• ‘Before Save’ fields configured in workflow rule conditions are designed for use in ‘On Create’ and ‘On Save’ timing scenarios. These field values cannot be correctly evaluated in workflow rules with ‘Scheduled’ timing.
  • For ‘Scheduled’ rule execution, background processes are spawned and distributed within system application servers to optimize throughput.
  • A slight delay may occur in the processing of ‘Scheduled’ rules and resulting emails, but this delay should not be noticeable to the end user, nor should it impact associated business processes.
  • Use report ‘(Beta) Response Time Analysis’ to obtain data on the amount of time spent on workflow rule execution. Look for opportunities to use ‘Scheduled’ timing in workflow rule configuration to reduce the end-to-end response time.

Workflow Rule Execution Considerations

End-to-end (E2E) response time of the UI can be impacted by workflow configuration timing parameter. Because of this, the system behavior of the ‘On Create’, ‘On Save’, and ‘Scheduled’, timing parameter values in workflow rules must be understood and considered in designing workflow rules.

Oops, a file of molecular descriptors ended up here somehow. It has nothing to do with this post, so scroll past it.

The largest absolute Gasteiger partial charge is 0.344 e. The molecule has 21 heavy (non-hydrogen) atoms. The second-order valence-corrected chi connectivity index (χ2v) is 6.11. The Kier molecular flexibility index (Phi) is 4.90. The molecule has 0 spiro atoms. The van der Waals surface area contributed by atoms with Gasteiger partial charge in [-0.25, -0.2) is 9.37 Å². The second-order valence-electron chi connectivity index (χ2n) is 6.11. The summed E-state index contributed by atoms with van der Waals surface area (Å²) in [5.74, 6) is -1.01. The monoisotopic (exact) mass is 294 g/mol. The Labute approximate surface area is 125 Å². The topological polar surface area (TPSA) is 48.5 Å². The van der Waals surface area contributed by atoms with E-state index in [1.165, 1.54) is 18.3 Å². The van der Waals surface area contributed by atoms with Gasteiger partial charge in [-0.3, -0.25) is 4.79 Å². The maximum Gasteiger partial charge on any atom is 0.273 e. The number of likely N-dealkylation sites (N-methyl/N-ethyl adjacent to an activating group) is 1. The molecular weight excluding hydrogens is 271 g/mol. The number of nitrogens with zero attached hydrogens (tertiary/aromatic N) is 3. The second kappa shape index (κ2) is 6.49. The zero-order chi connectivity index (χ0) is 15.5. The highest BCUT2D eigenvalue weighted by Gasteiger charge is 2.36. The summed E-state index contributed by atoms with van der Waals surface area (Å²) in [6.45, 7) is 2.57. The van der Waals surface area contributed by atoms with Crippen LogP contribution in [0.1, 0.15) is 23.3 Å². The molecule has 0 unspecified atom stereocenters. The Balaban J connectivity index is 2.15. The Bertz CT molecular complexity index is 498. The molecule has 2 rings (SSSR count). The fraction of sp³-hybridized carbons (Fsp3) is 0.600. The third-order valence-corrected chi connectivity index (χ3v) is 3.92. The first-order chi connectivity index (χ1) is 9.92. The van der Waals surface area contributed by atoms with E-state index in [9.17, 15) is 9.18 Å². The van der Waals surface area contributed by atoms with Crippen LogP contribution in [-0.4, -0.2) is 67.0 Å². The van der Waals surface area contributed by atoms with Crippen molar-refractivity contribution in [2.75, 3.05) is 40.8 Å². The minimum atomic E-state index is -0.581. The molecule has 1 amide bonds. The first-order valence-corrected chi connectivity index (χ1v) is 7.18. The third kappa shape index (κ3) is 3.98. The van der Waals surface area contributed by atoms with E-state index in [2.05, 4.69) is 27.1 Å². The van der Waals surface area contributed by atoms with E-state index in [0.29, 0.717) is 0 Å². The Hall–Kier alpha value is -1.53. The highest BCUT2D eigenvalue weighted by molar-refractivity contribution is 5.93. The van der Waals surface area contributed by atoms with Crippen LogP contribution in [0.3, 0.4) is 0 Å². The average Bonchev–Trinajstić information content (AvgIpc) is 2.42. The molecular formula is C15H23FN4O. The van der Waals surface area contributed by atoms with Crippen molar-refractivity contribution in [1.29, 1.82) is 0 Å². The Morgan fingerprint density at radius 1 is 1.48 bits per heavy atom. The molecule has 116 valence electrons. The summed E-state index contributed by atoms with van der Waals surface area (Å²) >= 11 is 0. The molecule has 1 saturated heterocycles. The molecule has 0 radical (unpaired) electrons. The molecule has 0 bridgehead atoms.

• The individual response time for ‘On Create’ and ‘On Save’ depends on the number of workflow rules configured for a given business object. These workflow rules are executed synchronously, meaning that the rule evaluation and the resulting actions are completed prior to returning control to the user. They are a component of the overall user end-to-end response time.
  • Whenever a new business object instance is created/or saved, the systems checks all the workflow rules configured for that business object.
  • The workflow condition(s) associated with the business object instance are evaluated.
  • If the conditions are met, trigger and execute the rule (Email/Field Update/Action, etc.)